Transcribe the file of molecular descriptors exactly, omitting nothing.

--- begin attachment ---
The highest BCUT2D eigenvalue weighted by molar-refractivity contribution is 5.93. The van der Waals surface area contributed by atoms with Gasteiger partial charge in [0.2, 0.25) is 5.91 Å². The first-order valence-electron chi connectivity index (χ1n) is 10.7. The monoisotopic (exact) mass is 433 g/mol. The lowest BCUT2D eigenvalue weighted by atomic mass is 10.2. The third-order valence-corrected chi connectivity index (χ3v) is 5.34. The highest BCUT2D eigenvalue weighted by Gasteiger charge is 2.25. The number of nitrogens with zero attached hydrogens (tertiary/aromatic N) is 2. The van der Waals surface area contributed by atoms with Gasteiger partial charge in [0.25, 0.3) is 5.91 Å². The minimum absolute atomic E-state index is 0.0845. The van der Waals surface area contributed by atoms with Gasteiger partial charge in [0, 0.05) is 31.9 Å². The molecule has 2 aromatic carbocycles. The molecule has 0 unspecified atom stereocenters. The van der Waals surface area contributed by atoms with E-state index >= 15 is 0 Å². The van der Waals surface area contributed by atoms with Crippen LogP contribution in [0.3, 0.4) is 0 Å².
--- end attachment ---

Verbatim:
The highest BCUT2D eigenvalue weighted by molar-refractivity contribution is 5.93. The van der Waals surface area contributed by atoms with Gasteiger partial charge in [0.2, 0.25) is 5.91 Å². The first-order valence-electron chi connectivity index (χ1n) is 10.7. The monoisotopic (exact) mass is 433 g/mol. The lowest BCUT2D eigenvalue weighted by atomic mass is 10.2. The third-order valence-corrected chi connectivity index (χ3v) is 5.34. The highest BCUT2D eigenvalue weighted by Gasteiger charge is 2.25. The number of nitrogens with zero attached hydrogens (tertiary/aromatic N) is 2. The van der Waals surface area contributed by atoms with Gasteiger partial charge in [0.25, 0.3) is 5.91 Å². The minimum absolute atomic E-state index is 0.0845. The van der Waals surface area contributed by atoms with Gasteiger partial charge in [0, 0.05) is 31.9 Å². The molecule has 2 aromatic carbocycles. The molecule has 0 unspecified atom stereocenters. The van der Waals surface area contributed by atoms with E-state index >= 15 is 0 Å². The van der Waals surface area contributed by atoms with Crippen LogP contribution in [0.3, 0.4) is 0 Å².